The Tend Blog

A blog about growth

by Ryan Evans
Jun 13 '16

Best Ads of all Time

Most ads are terrible. They are annoying, thoughtless and usually ineffective. But every now and then, an ad captures your attention. Sometimes for a split second and sometimes forever. These ads have commanded attention, changed industries and even impacted presidential races.

Best ads 1900 - 1970

At the turn of the century, manufacturers introduced new production techniques, standardized products and dramatically expanded markets. Total advertising in the United States grew from about $200 million in 1880 to nearly $3 billion in 1920.

Influenced by the work of Freud, advertisers believed that human instincts could be harnessed and manipulated into purchasing. Turns out they were were right.

Best ads of the 1970s

During the 1970s, an average American consumer was exposed to 1,600 ads per day. Why? TV of course. By the mid-seventies, 70 million U.S. homes owned at least one TV set and watched TV six hours per day. This was the era when advertisers starting to take brand position seriously and was the first times they featured minorities in ads.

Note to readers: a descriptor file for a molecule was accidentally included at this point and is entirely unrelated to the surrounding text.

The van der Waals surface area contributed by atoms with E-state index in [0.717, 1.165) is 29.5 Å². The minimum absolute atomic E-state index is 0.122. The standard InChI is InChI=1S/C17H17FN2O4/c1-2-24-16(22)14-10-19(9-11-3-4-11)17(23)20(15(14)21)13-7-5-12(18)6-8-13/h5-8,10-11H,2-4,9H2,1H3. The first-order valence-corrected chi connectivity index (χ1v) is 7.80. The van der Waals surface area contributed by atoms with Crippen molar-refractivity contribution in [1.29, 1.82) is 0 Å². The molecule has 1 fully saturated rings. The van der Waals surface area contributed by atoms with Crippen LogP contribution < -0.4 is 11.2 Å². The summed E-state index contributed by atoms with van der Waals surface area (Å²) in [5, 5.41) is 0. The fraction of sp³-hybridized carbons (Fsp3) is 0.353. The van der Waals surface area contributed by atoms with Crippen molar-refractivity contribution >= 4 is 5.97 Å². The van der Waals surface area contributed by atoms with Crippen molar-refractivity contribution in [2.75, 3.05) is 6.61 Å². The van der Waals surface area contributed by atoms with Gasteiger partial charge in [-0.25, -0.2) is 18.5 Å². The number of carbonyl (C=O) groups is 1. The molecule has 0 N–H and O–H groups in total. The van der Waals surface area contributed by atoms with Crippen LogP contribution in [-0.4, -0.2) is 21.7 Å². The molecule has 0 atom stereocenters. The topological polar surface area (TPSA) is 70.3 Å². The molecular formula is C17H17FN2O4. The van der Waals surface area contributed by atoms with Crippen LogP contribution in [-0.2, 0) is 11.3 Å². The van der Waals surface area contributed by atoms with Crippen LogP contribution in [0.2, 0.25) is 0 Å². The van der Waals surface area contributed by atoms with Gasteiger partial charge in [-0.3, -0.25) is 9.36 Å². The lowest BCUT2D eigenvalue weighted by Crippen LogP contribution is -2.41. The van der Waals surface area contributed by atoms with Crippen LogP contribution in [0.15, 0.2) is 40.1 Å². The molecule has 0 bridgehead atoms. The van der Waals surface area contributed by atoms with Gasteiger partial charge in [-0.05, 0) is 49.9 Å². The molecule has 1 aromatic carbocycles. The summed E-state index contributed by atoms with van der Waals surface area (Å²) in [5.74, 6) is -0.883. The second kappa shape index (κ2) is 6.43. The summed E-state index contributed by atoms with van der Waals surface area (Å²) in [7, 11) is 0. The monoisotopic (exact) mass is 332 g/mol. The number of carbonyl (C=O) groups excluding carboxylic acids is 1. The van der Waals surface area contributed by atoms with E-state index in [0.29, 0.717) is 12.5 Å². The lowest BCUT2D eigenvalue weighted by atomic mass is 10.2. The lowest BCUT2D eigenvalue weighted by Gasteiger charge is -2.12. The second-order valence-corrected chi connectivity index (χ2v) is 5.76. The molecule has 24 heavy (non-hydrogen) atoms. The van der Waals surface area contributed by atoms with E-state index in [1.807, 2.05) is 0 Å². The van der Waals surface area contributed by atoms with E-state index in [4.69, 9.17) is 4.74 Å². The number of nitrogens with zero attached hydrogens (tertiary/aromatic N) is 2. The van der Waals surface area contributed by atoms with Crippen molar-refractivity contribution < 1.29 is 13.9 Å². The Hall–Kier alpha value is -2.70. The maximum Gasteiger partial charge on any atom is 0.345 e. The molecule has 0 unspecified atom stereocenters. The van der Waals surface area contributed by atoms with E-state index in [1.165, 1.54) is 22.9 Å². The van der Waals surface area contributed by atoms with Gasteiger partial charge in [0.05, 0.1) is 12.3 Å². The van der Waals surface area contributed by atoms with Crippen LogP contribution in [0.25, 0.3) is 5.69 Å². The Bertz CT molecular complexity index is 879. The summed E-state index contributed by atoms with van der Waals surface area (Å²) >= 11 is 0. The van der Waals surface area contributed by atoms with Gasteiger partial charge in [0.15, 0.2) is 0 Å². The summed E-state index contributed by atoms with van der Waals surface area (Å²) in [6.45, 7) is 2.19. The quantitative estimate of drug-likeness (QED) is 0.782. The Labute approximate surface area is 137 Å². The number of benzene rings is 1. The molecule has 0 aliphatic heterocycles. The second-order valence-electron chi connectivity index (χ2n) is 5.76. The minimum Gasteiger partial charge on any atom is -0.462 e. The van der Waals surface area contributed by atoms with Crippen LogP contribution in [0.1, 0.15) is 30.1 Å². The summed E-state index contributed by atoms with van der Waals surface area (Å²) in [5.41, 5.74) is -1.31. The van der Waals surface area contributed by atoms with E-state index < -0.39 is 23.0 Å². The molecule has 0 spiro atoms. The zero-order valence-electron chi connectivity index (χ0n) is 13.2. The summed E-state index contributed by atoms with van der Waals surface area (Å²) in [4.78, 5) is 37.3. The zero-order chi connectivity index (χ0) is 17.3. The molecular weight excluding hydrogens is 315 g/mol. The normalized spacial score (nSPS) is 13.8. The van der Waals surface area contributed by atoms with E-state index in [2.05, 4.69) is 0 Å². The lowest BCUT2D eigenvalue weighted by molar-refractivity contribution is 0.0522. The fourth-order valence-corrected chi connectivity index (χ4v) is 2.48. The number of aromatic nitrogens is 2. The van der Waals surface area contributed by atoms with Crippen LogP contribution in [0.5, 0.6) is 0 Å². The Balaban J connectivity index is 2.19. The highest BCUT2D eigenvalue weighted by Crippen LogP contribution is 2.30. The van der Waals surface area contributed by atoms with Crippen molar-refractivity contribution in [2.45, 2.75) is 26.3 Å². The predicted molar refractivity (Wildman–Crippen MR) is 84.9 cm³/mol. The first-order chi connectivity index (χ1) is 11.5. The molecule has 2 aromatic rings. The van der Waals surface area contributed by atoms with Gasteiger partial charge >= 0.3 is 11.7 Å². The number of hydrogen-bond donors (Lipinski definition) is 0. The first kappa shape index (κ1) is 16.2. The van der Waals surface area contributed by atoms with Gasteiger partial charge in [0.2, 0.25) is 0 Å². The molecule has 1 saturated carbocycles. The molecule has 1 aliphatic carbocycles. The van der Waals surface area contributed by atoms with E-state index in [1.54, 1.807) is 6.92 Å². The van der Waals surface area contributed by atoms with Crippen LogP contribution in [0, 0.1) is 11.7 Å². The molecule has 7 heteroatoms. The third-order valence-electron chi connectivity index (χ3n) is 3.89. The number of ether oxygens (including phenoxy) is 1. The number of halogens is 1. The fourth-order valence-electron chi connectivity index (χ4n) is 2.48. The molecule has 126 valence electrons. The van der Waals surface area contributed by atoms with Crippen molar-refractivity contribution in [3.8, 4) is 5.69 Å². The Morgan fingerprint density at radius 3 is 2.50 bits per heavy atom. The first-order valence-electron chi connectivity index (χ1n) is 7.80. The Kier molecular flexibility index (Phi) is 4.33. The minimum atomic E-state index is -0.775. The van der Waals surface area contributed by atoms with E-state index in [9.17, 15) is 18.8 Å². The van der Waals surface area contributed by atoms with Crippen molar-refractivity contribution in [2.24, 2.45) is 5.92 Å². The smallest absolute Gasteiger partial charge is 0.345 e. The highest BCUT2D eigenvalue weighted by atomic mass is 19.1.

Best ads of the 1980s

Cable TV reshaped TV industry during the 80s. Cable channels prospered, displacing the power of the mass audience of traditional broadcast networks. With increasingly diffuse audiences, advertisers could tailor ads..

The VCR allowed viewers to control the programs available to them and skip ads. Agencies started shifting to 15-second shows to reduce the cost per ad. The shorter sports crammed more product information into each ad. The combination of the VCR and shorter spots pushed ads to entertain and grab attention.

Best ads of the 1990s

As the baby boom generation aged, the birth rate in the U.S. declined and family units became smaller. Immigrant and minority groups grew, the population shifted toward the Sunbelt states and new market segments emerged.

Online advertising was born during in the 90s with the first banner ad launched in 1994, but it was still too early to attract large ad buys. In fact, most of the money burned by dot com companies was still spent on traditional advertising.

Best ads of the 2000s to today

Broadband went from a rarity to a commodity. DVRs ushered in nearly complete control for viewers of programing and ads. And online ads went from minuscule to massive, overtaking TV spending in 2016.


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